Rai #10, out December 16th, concludes this chapter of Dan Abnett’s science-fiction saga in the Valiant Universe. Art duties on this issue are split between Juan José Ryp and Beni Lobel, while Andrew Dalhouse and Dave Sharpe retain their respective coloring and lettering roles.
Rai #10: Anticipation Is Key
Within Rai #10 is a lot of anticipation both for what’s in the story and what’s to come afterwards. The opening pages call back to a conflict that stirs issues past, a conflict with technology and indifference. One of Rai and Raijin’s inner conflicts comes from how they want to live like humans, but they can’t deny that they’re part of their creator’s hold on the world. That same creator is a threat so severe that Lula has to abort her task on helping Bloodshot. But both conflicts come together near the end that will undoubtedly have the reader question the morality of the situation. Can beings of technology like Bloodshot and the cyborg brothers really live alongside organics? Or will they only destroy the memory of people like Rai’s companion Alice? Abnett leaves these questions in the air for the reader as the issue announces Rai’s return.
Closing The Gaps
Ryp illustrates most of Rai #10, giving the action scenes a lot weight to movements. The use of afterimages displays Rai’s speed and strength above the average positronic android. It’s why the fight with Fusion is so notable, as every one of their movements can be followed by their body language. There’s no artistic licensing, just movements that the reader can follow to find the impact. Given the speed that Rai can go at, it makes the impact blows all the more impressive.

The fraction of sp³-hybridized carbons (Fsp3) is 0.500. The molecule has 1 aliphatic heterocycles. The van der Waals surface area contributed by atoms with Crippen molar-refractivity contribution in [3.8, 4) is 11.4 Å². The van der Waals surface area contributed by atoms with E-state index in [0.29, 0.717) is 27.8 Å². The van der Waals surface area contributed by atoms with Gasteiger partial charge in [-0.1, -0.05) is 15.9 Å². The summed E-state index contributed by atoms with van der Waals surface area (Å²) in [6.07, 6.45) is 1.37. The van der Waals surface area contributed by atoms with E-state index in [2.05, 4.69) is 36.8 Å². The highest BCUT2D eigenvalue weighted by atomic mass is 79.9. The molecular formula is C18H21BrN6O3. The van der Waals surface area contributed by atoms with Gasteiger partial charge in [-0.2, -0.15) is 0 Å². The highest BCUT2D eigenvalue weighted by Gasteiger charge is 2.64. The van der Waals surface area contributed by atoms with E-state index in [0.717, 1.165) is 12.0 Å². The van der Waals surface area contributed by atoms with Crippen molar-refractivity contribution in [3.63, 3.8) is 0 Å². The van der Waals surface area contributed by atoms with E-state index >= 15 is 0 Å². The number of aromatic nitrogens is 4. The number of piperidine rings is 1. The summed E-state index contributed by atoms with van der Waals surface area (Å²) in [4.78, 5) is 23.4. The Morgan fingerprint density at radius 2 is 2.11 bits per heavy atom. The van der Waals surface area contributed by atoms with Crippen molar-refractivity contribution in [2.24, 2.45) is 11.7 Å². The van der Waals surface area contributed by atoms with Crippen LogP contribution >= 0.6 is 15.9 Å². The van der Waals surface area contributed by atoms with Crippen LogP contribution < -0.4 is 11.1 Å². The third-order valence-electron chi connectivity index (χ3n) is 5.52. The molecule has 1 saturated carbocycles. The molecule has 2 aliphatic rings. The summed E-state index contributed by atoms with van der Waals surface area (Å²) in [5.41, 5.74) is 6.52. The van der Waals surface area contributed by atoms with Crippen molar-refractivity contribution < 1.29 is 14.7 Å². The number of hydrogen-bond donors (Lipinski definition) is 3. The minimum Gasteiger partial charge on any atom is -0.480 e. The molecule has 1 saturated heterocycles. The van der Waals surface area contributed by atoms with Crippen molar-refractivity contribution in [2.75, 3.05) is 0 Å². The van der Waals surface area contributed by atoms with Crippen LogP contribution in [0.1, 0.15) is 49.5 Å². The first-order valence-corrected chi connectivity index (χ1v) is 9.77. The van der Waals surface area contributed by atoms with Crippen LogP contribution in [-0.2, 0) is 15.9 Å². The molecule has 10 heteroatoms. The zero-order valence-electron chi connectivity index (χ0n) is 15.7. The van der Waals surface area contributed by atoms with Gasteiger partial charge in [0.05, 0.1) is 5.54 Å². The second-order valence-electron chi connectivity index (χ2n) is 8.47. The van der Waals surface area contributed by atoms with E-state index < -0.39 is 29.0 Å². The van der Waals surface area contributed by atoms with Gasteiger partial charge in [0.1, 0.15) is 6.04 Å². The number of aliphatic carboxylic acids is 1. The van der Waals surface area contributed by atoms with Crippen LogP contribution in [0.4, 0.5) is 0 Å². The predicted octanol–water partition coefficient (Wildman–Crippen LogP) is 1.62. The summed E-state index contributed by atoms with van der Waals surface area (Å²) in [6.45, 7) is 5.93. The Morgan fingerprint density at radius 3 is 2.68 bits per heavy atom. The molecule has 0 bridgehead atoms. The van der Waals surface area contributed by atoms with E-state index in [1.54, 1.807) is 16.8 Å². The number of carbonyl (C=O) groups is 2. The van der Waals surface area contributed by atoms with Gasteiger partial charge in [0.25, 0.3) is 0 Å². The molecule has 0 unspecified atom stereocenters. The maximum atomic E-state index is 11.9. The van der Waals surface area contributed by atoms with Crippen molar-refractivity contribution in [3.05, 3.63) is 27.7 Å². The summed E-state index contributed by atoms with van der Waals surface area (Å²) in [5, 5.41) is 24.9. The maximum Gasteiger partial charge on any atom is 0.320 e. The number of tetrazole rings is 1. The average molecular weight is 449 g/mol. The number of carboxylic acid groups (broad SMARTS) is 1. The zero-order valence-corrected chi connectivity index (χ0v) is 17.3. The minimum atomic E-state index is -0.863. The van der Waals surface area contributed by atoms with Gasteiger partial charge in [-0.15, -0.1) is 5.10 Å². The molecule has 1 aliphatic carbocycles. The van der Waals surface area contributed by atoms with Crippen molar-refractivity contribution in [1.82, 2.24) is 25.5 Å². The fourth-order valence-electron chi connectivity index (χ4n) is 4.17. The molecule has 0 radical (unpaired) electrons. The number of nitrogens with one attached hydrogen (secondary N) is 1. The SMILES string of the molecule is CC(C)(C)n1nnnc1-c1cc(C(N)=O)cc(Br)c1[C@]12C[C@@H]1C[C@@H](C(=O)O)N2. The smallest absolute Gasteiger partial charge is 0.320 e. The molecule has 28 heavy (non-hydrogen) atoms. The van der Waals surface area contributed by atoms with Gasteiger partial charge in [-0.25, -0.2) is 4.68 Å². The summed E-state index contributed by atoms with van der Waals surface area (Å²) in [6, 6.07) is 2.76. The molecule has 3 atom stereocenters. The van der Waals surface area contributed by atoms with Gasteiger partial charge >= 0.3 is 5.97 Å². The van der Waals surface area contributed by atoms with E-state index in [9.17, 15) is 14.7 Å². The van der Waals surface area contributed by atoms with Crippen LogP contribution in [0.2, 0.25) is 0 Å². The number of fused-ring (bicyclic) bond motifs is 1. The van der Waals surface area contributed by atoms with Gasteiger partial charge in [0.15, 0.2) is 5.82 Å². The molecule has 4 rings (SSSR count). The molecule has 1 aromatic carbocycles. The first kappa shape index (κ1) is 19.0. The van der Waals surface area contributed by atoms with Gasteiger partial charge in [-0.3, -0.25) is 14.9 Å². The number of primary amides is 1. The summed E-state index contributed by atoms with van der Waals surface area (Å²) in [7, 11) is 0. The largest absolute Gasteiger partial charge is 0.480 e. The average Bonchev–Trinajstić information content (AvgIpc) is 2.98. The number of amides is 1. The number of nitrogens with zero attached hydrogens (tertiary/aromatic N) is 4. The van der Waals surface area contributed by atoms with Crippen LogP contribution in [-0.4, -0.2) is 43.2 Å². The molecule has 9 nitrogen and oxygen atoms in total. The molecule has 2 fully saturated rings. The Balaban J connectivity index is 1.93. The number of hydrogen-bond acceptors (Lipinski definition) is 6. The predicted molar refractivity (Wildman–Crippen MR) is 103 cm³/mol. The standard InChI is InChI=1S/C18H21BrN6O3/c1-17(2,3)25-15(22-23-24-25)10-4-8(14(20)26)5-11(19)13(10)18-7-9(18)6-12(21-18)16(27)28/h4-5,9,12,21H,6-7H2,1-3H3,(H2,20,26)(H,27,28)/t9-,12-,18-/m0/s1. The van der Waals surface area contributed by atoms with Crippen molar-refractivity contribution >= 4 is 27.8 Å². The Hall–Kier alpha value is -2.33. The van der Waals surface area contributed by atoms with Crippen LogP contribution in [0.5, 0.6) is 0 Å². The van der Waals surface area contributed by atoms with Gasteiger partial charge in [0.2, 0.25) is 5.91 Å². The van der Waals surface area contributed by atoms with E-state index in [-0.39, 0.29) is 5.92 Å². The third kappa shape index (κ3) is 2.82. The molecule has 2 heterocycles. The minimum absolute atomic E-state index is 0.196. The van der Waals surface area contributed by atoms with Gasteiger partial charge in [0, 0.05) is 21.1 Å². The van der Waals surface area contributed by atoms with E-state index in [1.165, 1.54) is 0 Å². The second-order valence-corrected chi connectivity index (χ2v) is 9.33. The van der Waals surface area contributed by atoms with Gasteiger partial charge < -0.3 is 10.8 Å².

Then there’s Lobel, whose simpler art style contrasts with Ryp’s ultra definition. The two pages of Lobel’s art makes the fight from before lose half of its impact. Unlike before when each move looks telegraphed to give weight, the blows in these pages substantiate on speed lines on the borders; it’s almost like Rai and Fusion are rushing rather than fighting. Fortunately, the coloring by Dalhouse makes up for this by retaining the definition throughout. In Ryp’s fight scene, a splash of red heightens the impact of a kick by highlighting the speed it’s traveling. Then, in Lobel’s scene, the wrinkles of a coat are visible without lining and a glimmer of light of a sword. It’s that kind of consistency in color that allows readers to follow through despite Rai #10‘s sudden shift in artwork.
Words As Loud As Actions
Sharpe’s lettering gives impact in every page and panel in Rai #10. Making use of his stock wordmark images, the little changes make each action feel unique. Even the grunts in Rai and Fusion’s fight leads to the intensity of their battle. All of this leads to one wordmark that looks in dedication to a splash page marking the end of their fight. Sharpe also takes the opportunity to give characters a distinctive voice through fonts and word balloon coloring. Fusion’s classic font implies an older dialect, while Bloodfather’s red outlined word balloons gives off his fierce and commanding voice. Each word and little noise feels authentic and gives every moment twice as much impact.
Rai #10 Leaves Readers Wanting More
After such a climatic battle and major developments, readers have to wonder what’s next. Everyone involved in Rai #10 puts so much work and dedication to their craft, it feels shameful to leave things on a cliffhanger. Only time will tell what the next saga of the Valiant Universe’s future will display. But until then readers will be pleased with this chapter opening new possibilities.